The British Embassy cannot issue or renew a UK driving licence. Find out more about how to renew or apply for a new UK licence.
UK driving licences that have been held for at least one year can be exchanged for an Omani driving licence. If you have not held your licence for a minimum of one year, you may be required to take a driving test in Oman. You will be required to take an eye test. More guidance is available on Royal Oman Police website.
Most employers provide medical cover for their expatriate employees. If your employer does not provide medical cover you should take out your own comprehensive travel and medical insurance before you travel. All expatriates are required to have a medical examination prior to taking up employment. See the Ministry of Health, Oman .
If you need emergency medical assistance in Oman, dial 9999 and ask for an ambulance. You should contact your insurance/medical assistance company promptly if you are referred to a medical facility for treatment. More information on our Travel Advice.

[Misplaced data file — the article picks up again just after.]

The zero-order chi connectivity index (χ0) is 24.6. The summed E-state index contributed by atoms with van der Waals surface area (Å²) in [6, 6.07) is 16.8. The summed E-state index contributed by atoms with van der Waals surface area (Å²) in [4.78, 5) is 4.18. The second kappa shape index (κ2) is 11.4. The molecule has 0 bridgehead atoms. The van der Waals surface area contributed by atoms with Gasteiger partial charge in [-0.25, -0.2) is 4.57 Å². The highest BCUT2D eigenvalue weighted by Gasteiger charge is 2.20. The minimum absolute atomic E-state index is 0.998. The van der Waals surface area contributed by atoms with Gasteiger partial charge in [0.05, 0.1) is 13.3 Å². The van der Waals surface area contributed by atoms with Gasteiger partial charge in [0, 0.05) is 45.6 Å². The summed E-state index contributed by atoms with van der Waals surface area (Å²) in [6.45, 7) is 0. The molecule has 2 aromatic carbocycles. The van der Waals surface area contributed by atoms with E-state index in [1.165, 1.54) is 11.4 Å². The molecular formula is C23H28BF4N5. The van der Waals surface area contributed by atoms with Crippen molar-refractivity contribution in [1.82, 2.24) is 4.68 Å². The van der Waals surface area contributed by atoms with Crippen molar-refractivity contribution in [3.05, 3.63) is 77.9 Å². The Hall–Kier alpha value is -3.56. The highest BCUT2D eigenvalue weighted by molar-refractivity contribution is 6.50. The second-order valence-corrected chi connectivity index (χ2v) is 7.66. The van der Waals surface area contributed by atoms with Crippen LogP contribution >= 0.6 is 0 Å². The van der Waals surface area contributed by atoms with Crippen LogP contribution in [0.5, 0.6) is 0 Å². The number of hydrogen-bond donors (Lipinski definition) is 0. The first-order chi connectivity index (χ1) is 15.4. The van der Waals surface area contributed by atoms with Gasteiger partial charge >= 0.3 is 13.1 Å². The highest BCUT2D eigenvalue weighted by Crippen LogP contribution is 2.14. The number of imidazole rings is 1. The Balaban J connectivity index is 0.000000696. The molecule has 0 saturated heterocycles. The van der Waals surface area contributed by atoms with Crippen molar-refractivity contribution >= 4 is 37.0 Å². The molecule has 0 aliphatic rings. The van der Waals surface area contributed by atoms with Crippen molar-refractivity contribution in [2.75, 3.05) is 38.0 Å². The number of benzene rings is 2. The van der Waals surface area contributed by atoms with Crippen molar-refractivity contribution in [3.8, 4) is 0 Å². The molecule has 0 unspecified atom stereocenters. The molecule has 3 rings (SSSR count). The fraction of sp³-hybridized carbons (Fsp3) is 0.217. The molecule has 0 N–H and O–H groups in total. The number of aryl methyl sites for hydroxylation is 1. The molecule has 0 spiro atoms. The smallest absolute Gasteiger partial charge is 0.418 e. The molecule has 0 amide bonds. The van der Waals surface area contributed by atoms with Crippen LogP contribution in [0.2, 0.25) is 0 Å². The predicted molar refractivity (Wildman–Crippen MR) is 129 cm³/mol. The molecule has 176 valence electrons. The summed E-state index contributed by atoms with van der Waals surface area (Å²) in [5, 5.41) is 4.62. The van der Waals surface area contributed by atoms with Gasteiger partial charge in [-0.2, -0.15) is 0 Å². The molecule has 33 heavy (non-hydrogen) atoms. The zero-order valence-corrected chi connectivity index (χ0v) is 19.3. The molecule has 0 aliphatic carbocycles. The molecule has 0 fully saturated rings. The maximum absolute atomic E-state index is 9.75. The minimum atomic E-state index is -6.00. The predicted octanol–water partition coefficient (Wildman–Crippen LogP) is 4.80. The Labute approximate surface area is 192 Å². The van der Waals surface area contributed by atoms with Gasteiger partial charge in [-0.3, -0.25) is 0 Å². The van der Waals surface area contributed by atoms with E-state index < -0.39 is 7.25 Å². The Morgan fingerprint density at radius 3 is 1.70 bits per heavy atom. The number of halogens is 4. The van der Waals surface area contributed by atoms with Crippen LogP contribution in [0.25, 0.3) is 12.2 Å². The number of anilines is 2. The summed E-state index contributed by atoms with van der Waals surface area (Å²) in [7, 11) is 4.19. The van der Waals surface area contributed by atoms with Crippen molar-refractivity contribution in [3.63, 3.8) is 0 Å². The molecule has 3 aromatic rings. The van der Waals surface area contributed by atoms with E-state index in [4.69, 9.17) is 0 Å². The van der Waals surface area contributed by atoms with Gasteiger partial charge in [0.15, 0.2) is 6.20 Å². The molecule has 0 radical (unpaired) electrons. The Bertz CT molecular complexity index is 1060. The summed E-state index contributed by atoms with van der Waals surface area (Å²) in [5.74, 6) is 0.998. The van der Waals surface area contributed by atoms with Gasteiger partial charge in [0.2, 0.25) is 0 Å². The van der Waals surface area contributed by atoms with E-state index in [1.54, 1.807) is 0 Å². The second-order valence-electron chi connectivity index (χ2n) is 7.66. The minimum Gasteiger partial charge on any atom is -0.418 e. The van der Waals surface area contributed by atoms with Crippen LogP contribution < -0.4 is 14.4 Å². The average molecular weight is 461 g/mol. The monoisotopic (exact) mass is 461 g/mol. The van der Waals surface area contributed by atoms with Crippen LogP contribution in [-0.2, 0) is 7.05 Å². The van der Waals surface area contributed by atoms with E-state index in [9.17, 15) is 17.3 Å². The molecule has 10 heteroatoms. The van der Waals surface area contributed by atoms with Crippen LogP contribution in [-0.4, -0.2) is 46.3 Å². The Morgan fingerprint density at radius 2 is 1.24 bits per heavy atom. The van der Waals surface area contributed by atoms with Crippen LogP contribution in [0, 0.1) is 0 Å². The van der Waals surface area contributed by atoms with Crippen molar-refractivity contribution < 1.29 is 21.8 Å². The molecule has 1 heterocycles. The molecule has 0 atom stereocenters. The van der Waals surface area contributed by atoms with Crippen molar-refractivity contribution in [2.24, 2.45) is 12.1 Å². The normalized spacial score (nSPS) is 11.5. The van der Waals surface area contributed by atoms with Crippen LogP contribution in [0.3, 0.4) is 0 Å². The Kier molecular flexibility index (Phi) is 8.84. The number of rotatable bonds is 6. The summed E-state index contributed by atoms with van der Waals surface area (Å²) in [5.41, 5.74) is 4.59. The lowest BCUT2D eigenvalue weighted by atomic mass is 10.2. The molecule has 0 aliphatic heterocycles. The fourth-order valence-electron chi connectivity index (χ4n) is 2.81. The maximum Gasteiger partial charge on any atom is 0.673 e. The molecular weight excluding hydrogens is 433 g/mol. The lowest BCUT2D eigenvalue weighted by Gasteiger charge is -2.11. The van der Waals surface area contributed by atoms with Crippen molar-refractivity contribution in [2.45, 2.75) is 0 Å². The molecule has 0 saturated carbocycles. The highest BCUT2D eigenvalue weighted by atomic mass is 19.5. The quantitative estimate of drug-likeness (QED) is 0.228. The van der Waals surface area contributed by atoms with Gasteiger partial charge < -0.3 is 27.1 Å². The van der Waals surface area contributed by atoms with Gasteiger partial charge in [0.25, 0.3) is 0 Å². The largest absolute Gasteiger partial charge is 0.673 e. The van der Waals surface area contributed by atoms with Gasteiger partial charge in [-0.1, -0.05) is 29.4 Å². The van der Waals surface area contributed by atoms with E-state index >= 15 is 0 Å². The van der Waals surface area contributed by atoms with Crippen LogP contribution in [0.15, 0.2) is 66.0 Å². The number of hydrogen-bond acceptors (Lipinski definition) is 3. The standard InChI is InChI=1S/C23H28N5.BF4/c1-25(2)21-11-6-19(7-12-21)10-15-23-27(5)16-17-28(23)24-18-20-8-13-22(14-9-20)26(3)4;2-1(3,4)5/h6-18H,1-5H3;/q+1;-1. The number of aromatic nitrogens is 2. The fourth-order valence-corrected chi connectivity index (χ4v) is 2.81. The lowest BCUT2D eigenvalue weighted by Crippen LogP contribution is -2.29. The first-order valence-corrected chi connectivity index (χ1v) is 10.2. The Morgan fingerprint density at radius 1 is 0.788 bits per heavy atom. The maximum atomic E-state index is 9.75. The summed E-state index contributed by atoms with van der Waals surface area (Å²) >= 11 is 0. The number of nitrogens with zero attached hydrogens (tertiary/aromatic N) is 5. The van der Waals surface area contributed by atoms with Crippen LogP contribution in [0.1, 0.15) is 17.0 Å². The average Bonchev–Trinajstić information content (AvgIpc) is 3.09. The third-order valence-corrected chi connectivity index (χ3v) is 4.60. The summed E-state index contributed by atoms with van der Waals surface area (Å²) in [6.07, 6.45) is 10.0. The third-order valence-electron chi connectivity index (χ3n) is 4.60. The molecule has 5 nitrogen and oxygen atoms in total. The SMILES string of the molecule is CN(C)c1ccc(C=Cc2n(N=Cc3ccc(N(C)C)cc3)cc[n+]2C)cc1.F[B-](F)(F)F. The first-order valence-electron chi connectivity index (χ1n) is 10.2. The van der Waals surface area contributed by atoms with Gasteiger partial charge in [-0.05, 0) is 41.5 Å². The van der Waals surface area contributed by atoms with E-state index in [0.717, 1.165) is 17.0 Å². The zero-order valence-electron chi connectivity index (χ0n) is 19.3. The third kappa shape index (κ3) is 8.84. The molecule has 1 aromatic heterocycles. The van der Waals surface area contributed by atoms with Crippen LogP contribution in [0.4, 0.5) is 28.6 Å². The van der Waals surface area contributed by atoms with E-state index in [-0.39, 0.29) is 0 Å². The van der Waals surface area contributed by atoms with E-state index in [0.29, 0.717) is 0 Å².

Bouncing a cheque is illegal. If a cheque is presented without adequate funds to cover the amount, you could face criminal and civil charges. After you have served your jail sentence you will not be able to leave the country until the funds have been paid in full. Find out more about local laws and customs in Oman.
The areas an expatriate can buy property in Oman are on the Al Mouj, Muscat Hills, also residential properties on the Shangri-La Al Jissah development, Jebel Sifah and Muscat Bay. We recommend you seek legal advice before entering a contract to purchase a property.
Upon the death of an expatriate in Oman, bank accounts in Oman will be frozen (even when accounts are jointly held) until the deceased’s assets are distributed. This can be time-consuming if there is no will, due to the need to gather documentary evidence of would-be heirs and present this to a judge.